The Downwind Quintet guide to scheduling

As every student chamber group knows, balancing the coursework and practice time demands of 5 separate human people with the rigours of high-level chamber rehearsal poses a sizable challenge.  Luckily, over our three-and-some-odd semesters working together, we’ve found some tools for success in getting all 5 of us in the same place at the same time for a few hours of productive music-making.  Here are three things you should know:

1. When2Meet is always better than Doodle.

Always.  When2Meet ( is a scheduling tool that allows participants to highlight their individual availability on a calendar grid.  The program then automatically compiles all 5 calendars into a single, colour-coded schedule showing the times where participants’ availability overlaps.  This system is far superior to Doodle, which requires that a predetermined (and often lengthy) list of days and times be provided, from which participants may then select their availability.

2. Week-to-week scheduling allows flexibility.

At the university level, chamber music is considered a course, so it might seem intuitive to schedule rehearsals at the same time each week, much as courses are run.  However, it is important that chamber rehearsals remain productive and stress-free, and that all musicians in the group are able to prepare effectively before each rehearsal.  As group members’ workloads and obligations vary week to week, make a flexible scheduling plan that allows for weekly changes, while working toward a set goal of weekly rehearsal hours.  In this way, the goal hours are still prioritized, while flexible scheduling invites healthy, unfettered rehearsing.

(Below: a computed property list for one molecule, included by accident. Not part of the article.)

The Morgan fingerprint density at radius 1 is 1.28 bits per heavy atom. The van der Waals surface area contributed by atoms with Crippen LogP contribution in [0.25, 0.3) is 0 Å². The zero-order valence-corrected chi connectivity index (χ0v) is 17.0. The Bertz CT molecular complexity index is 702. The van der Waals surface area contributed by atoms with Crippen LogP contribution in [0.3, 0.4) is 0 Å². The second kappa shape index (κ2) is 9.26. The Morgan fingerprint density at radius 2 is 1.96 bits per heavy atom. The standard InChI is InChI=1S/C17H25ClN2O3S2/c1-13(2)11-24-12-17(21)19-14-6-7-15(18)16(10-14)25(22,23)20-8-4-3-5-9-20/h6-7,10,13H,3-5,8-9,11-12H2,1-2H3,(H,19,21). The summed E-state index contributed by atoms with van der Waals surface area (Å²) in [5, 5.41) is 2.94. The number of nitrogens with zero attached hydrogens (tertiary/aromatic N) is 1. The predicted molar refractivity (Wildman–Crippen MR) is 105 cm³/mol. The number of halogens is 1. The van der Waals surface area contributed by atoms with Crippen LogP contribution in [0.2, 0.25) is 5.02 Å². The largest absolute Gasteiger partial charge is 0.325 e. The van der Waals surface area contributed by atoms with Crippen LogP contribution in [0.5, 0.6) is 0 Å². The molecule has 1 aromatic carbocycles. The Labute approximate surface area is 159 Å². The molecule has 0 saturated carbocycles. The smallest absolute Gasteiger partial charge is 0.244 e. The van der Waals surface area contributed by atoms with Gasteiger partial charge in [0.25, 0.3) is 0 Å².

3. Stay in touch!

Confirm that all group members are aware of the week’s rehearsal plan, including date, time, and location.  If a musician is ill, injured, stressed, or double-booked, they must communicate this as soon as they know!  That way, meetings can be rescheduled responsibly.  The first person to arrive at a given rehearsal location only to find — inevitably — that it lacks any chairs or music stands, can ask the others to track down chairs and stands en route.  Facebook Messenger is an ideal tool for group communication (and also for group goofiness).

What are your tips for defeating chamber scheduling mayhem?  Tell us in the comments!

Camel emoji 🐫 = “Sounds good!”

Leave a Reply

Fill in your details below or click an icon to log in: Logo

You are commenting using your account. Log Out /  Change )

Google+ photo

You are commenting using your Google+ account. Log Out /  Change )

Twitter picture

You are commenting using your Twitter account. Log Out /  Change )

Facebook photo

You are commenting using your Facebook account. Log Out /  Change )

Connecting to %s